In 2012 I found myself becoming a shell of myself. Buried deep within the confines of a quarter life crisis, I retreated inward and inward. My heart ached for a life I had dreamt of while sitting in lecture halls and driving on highways. Now the time had come, and my life looked nothing like the blueprint concocted by my adolescent self.
I was spending my nights alone watching Bravo and crying.
I was eating a handful of peanuts and calling it lunch.
I was broken.
Then I met Allie.
For nine months we spent every Wednesday evening huddled in the back corner of Panera conversing in an awkward volume of voice that hovered between a whisper and being audible over the ice machine one booth over. Dining over lettuce drenched in Greek dressing, Allie and I began stitching back together all the broken parts of me. And as the dank and heavy summer nights slid into fall and then winter, one word continued rolling off Allie’s tongue over and over again: Grace.
Grace. A word filed in the catalogs of my mind as a churchy word like repentance or sanctified. A word that had a vague meaning at best, pieced together from childhood memories of sitting in crowded pews every week trying to decode the fervid words of a man in suit with a Bible.
Allie taught me that Grace meant I could cut myself some slack, that I didn’t have to try so hard, that I could stop attempting to control absolutely everything in my life. God’s Grace made it all possible, and Grace wasn’t an ambiguous notion only reserved for the insanely devout, it was for me too.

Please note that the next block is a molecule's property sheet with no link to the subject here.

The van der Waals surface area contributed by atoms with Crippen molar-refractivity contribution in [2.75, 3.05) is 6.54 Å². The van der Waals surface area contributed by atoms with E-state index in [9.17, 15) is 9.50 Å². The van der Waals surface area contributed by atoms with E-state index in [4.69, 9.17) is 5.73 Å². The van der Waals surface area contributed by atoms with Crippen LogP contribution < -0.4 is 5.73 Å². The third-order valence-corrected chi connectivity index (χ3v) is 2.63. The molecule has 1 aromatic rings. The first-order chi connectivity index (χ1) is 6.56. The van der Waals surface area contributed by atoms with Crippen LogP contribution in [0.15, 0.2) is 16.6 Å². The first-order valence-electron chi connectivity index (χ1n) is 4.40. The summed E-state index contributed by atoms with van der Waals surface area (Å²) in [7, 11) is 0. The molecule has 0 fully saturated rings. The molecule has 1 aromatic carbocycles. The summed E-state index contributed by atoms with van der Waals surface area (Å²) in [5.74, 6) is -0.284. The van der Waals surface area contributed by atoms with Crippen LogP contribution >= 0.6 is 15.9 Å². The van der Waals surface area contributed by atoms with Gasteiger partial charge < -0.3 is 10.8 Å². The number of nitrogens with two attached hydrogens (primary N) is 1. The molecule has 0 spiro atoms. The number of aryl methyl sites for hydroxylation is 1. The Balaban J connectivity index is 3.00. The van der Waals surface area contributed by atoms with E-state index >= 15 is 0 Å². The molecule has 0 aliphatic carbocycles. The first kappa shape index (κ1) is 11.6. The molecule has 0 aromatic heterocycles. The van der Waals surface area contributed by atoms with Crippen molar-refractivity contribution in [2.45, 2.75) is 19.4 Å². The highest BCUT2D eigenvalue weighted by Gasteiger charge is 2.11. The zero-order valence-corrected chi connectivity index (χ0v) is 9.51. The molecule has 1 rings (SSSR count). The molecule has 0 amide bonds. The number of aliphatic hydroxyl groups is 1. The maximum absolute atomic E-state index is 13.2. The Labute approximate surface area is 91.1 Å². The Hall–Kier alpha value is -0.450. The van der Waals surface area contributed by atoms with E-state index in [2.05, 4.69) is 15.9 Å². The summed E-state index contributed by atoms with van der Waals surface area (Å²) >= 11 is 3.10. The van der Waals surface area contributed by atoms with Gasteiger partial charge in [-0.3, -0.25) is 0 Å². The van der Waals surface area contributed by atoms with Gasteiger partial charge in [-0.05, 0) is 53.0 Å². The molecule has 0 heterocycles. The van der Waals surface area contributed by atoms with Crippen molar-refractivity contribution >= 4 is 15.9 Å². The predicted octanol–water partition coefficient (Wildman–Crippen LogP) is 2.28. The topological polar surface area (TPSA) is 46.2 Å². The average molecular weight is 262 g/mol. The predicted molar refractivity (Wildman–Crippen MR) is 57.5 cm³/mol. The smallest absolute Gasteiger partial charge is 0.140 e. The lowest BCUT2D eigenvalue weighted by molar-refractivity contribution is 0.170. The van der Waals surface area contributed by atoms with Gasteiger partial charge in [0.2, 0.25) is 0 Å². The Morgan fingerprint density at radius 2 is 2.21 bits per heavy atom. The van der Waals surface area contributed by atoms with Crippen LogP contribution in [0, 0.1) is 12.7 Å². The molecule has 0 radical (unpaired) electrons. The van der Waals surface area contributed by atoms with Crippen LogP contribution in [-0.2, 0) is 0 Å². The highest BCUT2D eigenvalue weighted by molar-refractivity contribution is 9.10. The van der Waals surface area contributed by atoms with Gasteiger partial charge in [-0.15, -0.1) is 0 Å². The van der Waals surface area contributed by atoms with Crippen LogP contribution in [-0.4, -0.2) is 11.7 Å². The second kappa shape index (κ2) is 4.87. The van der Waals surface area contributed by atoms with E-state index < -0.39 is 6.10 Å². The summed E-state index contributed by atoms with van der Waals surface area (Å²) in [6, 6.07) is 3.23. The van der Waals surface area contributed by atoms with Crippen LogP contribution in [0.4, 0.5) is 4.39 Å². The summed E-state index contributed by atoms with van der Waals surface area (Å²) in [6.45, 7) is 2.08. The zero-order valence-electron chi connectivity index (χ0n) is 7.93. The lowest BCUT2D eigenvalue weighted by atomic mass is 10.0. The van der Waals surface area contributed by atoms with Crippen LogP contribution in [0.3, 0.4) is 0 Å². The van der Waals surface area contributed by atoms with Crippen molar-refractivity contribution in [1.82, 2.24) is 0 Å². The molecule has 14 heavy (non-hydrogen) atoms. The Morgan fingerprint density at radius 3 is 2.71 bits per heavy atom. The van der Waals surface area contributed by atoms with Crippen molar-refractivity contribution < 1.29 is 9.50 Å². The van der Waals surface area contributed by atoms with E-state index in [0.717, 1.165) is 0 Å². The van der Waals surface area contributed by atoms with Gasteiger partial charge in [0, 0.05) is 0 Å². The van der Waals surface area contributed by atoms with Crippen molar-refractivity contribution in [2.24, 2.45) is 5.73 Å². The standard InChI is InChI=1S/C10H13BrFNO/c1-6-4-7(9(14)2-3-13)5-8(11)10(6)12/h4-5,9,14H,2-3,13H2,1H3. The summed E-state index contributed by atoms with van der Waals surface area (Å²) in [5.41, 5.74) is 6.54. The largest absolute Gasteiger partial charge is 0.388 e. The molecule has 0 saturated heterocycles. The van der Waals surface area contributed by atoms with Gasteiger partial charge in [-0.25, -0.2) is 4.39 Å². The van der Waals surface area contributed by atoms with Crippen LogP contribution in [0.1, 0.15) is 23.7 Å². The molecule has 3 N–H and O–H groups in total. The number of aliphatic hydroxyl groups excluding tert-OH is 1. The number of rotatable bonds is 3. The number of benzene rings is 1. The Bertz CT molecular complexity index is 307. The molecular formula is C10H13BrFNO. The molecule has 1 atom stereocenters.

Allie will be the first to tell you that she didn’t do anything for me. That it was God speaking though her and blah blah blah. And whatever, I’ll buy that. But if Allie did not have the radiant heart and the steadfast sense of patience that she has, I might still be stuck where I was three years ago, numbly sobbing to the soundtrack of the latest installment of Real Housewives of Wherever and oscillating between eating nothing and eating all the things.
Last weekend, I had the honor of giving a little something back to Allie. On a blazing Saturday evening riddled with the proverbial kind of ominous clouds and brief rainstorms that are signature to a Georgia summer, I found myself behind a gaggle of bridesmaids at the altar, trying my best to be covert and reverent simultaneously. As I fiddled with dials and Inverse Square Law math and composition, I heard the pastor begin to talk about the brokenness of people and of Grace. There that word was again.
Tears flowed from anonymous faces in the crowd, and as I looked through my tiny viewfinder, taking it all in one frame at a time, I couldn’t help but feel that we had come full circle. What a difference three years makes when you live your life with your eyes fully open, when your heart is wholly exposed. Once two strangers, I was now here, sharing and documenting one of the most important days of Allie’s life. Once two strangers, but now two people bound as we all should be, and I hope that one day we all can be, by a true understanding of Grace.